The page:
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Typica Diner & Cafe Aims To Expand City’s Venezuelan Food Options With New Taylor Street Spot

Owners Daniel Soria and Karen Diaz originally hail from Venezuela, but are now whipping up arepas, lattes and more at their new diner on West Taylor Street.

Typica Diner & Cafe opened Jan. 23, bringing Venezuelan food to the Near West Side.
Madison Savedra/Block Club Chicago
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TRI-TAYLOR — A diner and cafe serving arepas, pastelitos, lattes and more is open in the Tri-Taylor area, offering both traditional Venezuelan and American-fusion dishes.

Typica Diner & Cafe opened at 2325 W. Taylor St. last month, only 10 months after owners Daniel Soria and Karen Diaz opened the first Typica Cafe in Wicker Park at 2034 W. Division St.

Credit: Madison Savedra/Block Club Chicago
Karen Diaz and Daniel Soria are both originally from Venezuela.

Soria and Diaz, both originally from Venezuela, said they wanted to open a second location to expand their range of dishes. 

“We want to show more Venezuelan food in Chicago, and over at [the Wicker Park location] we have some limitations because it’s just a bakery and cafe,” Soria said. 

The Division Street location serves pastries that are baked in-house and has a full coffee bar that uses in-house roasted beans. 

The Taylor Street location allows for a sit-down experience as well as a coffee bar for drinks to go. Pastries and coffee from the other location are also available.

The diner’s larger menu includes traditional Venezuelan arepas — a flat, round cornmeal cake that can be filled with a variety of meats, veggies or cheeses — and small hand-pies called pastelitos. There are also Venezuelan-American crossover dishes such as sweet plantain waffles or an arepa benedict.

The coffee menu is just as expansive, ranging from drip coffee made with their Division Street roastery beans to specialties like a bombón — espresso and sweetened condensed milk. 

Credit: Madison Savedra/Block Club Chicago
Bright-blue booths inside the new Typica Diner & Cafe.

Soria said his number one priority in serving customers is making sure they enjoy the experience of sitting-down and hanging out in the diner, rather than “you buy your coffee and you get out.”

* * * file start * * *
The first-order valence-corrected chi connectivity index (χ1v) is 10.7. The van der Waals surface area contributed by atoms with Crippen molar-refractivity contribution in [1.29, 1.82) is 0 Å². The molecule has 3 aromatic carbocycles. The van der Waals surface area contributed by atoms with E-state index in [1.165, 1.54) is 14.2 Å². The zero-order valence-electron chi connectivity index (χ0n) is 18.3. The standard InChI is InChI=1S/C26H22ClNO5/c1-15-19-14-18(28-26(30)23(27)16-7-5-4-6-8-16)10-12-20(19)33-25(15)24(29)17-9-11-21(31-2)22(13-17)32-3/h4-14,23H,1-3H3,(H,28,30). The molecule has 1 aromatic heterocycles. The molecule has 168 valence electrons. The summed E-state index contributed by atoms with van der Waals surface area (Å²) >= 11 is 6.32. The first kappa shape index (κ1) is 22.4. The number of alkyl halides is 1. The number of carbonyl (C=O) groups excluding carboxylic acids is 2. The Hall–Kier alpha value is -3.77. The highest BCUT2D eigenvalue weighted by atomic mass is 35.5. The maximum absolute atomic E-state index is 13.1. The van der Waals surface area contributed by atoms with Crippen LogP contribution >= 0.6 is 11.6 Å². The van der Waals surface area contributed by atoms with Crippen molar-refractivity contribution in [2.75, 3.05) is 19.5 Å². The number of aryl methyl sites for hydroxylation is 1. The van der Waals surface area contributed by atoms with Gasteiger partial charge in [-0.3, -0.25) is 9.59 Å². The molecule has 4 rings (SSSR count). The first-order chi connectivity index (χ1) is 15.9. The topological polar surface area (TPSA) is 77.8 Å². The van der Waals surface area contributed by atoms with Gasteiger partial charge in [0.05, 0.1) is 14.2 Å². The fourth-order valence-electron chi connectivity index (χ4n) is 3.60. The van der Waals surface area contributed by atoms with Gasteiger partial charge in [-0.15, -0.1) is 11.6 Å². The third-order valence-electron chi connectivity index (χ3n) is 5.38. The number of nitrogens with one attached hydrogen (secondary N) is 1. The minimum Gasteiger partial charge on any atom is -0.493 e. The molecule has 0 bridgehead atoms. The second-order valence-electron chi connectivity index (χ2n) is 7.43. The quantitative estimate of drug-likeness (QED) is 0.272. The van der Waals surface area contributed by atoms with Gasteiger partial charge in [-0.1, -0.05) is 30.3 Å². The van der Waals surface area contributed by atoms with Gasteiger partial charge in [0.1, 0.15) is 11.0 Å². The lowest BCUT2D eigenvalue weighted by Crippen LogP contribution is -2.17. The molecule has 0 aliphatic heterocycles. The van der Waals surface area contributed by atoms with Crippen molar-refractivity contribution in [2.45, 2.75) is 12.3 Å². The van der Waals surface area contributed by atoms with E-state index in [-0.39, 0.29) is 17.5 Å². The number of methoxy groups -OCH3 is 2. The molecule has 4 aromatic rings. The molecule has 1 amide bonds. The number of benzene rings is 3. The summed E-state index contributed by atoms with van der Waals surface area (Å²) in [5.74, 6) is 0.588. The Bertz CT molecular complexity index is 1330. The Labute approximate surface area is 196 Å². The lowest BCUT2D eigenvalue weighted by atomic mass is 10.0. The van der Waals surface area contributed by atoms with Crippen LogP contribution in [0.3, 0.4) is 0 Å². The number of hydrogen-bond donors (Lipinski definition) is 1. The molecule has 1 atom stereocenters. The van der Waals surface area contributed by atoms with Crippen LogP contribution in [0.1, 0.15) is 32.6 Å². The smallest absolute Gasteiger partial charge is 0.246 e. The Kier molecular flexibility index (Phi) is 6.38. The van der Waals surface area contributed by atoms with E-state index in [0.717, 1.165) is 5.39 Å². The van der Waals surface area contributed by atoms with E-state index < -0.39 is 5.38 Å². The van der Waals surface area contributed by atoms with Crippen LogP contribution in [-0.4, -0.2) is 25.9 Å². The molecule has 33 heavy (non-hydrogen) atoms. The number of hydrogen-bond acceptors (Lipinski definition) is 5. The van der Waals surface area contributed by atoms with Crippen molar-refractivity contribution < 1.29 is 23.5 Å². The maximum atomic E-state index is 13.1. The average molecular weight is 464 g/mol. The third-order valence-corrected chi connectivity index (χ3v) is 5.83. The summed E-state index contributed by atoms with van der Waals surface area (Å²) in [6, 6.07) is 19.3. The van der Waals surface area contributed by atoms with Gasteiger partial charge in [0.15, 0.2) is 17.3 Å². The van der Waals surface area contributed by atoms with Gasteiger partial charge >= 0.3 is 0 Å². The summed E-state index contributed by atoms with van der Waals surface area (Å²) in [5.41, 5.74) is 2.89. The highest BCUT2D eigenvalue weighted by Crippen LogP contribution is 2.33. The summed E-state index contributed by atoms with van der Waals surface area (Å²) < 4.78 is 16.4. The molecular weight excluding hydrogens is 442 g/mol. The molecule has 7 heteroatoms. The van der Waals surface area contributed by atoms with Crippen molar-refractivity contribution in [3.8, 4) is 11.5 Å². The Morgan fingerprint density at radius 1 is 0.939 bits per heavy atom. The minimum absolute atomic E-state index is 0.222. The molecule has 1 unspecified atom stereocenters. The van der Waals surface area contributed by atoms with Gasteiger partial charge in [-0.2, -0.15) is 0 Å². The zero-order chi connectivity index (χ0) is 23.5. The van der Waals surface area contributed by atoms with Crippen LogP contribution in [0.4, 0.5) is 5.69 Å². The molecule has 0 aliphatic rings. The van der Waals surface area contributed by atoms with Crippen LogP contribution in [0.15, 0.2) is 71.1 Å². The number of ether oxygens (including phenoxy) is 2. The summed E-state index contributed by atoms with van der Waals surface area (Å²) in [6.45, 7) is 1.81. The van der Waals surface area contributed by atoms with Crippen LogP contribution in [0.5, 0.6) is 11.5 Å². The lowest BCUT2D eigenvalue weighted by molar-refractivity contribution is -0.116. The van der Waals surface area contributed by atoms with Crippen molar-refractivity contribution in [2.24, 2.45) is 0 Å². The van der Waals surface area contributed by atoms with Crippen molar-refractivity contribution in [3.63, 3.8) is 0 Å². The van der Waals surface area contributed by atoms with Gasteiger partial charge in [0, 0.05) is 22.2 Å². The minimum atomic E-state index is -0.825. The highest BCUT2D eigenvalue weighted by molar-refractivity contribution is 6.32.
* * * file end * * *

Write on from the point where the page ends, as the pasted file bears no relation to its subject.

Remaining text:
“We try to be more authentic, like, ‘Hey, I know you, you come every single day. I know your name,’” Soria said. 

Part of this experience is achieved in the foam art Soria designs on every latte. Customers can enjoy the hand-made designs with their in-house beverages. 

Credit: Madison Savedra/Block Club Chicago
Examples of Daniel Soria’s latte art.

Soria said he began training as a barista when he was 15 years old in Venezuela and has since competed in world-wide latte art competitions. 

“I just love coffee,” he said. “When I was young, I said, ‘Okay, I want to do something unique. Everyone takes classes to be a chef, or bartender, and I got to do something different.’”

While Soria is the coffee guru on the team, Diaz said she uses her business degree to manage the administrative side. 

Soria and Diaz said it’s been hard opening not just one, but two, businesses during the pandemic, but it’s been rewarding to have gotten a great response from the community. 

“It’s so nice when people that haven’t eaten an arepa in their life try it and they say it’s good,” Diaz said. 

Typica Diner & Cafe is open 7 a.m. to 3 p.m. Monday-Thursday and 7 a.m. to 9 p.m. Friday-Sunday.

Credit: Madison Savedra/Block Club Chicago
A full coffee-bar is tucked inside the front of the diner.

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